One sunny afternoon in April, Monsurat Yunus, a lady in her twenties, is on the street with a drawer and some empty bowls in search of water. She had left her home in Gbagba, in Ilorin West Local Government some minutes ago; this she regularly does due to water scarcity.
“This water issue is so serious,” she said when this reporter interrupted her journey. “Do you know where we always fetch water? Leapson, and it’s very far. They just provided the water there. We don’t have any water here and we are already tired. See, I’m going to look for water now, only God knows where I’ll get. This one they did here is not useful for us.”
Like Miss Yunus, many residents of Gbagba leave their homes daily in search of water, unsure of where to fetch it.
Mariam Adisa, an old woman who heard the conversation with Miss Yunus, said she might not be back till evening. Mrs Adisa explained that many residents have to trek up to 25 minutes to fetch at a community close to the Ilorin International airport. She added that residents would be grateful if the borehole, meant to serve them, is repaired.
“It’s up to three years now, and we have not used it at all since they did it. It just (remained) how they left it,” she said.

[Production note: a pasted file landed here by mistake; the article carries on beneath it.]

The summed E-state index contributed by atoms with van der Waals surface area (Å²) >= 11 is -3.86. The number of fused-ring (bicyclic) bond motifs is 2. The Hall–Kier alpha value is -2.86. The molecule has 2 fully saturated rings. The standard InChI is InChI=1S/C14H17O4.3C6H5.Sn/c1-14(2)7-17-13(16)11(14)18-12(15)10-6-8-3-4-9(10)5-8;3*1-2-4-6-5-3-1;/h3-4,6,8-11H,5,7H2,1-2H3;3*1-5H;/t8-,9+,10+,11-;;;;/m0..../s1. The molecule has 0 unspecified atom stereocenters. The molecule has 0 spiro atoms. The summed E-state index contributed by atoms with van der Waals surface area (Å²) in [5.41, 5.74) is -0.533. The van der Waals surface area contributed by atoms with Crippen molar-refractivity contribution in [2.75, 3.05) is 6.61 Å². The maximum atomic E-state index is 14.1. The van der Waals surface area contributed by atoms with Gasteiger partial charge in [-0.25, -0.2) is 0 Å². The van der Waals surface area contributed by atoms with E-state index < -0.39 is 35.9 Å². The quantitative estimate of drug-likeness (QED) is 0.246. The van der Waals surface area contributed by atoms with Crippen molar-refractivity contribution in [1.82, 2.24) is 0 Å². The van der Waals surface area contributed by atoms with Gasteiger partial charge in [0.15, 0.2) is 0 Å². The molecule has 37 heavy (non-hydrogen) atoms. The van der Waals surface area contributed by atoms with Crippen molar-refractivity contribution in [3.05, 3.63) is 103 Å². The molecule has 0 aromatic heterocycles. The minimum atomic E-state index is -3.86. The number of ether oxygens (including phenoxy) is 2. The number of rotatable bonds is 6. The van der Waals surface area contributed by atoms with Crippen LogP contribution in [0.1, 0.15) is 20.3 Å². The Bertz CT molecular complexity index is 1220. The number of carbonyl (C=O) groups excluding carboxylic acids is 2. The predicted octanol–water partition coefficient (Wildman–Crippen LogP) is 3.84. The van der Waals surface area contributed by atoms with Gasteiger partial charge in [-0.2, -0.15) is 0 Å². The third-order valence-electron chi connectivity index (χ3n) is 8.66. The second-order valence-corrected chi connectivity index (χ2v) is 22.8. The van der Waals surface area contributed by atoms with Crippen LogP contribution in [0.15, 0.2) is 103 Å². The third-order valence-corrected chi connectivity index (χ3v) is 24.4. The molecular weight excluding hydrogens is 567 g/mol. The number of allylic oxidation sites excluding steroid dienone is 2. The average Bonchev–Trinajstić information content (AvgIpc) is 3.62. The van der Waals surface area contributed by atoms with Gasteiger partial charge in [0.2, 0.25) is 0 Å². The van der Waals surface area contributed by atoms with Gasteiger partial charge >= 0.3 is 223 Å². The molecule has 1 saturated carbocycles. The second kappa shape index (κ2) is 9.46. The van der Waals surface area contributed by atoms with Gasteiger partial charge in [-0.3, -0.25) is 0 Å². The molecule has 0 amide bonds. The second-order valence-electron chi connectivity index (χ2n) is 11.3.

Gbagba community is one of the communities in Kwara Central Senatorial District that benefited from the N100 million naira solar-powered borehole project sponsored by Senator Bukola Saraki. Mr Saraki, while representing Kwara Central in the Senate between 2015 and 2019 also served as president of the Senate within the period.
As is customary, Mr Saraki nominated the project as part of his Zonal Intervention Projects (ZIPs) in 2017. However, the community still suffers water scarcity as the borehole stopped working almost immediately after it was commissioned in 2018.
When community dwellers noticed that the borehole had stopped working, they mobilised to repair it but this has not changed their condition.
“We changed the pumping machine the contractors brought, yet, we can’t fetch from it,” another resident, Abdulrasheed Adesokan, said, adding that several repair efforts have followed. “We’ve not been able to fetch this water since they did it.”
Why The Borehole Is Not Functioning
UDEME observed that the area where the borehole was sunk is overgrown with bushes and some of the water tanks have fallen. Some residents of the community now use the site as a charging point while some others hang their washed clothes on the net fencing the borehole.
Onipofi Abdullateef, who also resides in the community, said the borehole was not deeply sunk and could not reach the water point. He noted that the water shortage is usually worse during harmattan season when the few water supplies in the community dry up.
Residents say they contacted the contractor for the repair of the boreholes, but their efforts proved abortive as he did not oblige to their calls.
When UDEME contacted the Zanaqhs Global Link Limited, Abuja, he cut the call abruptly after saying “the retention on it was even paid successfully as far back as 2018, so that’s not possible.”
UDEME could not reach the supervising agency, the Federal Ministry of Agriculture and Rural Development (FMARD), as the number found on their website is non-existing. The ministry’s spokesperson, Theodore Ogaziechi, left the position in April and hasn’t been replaced.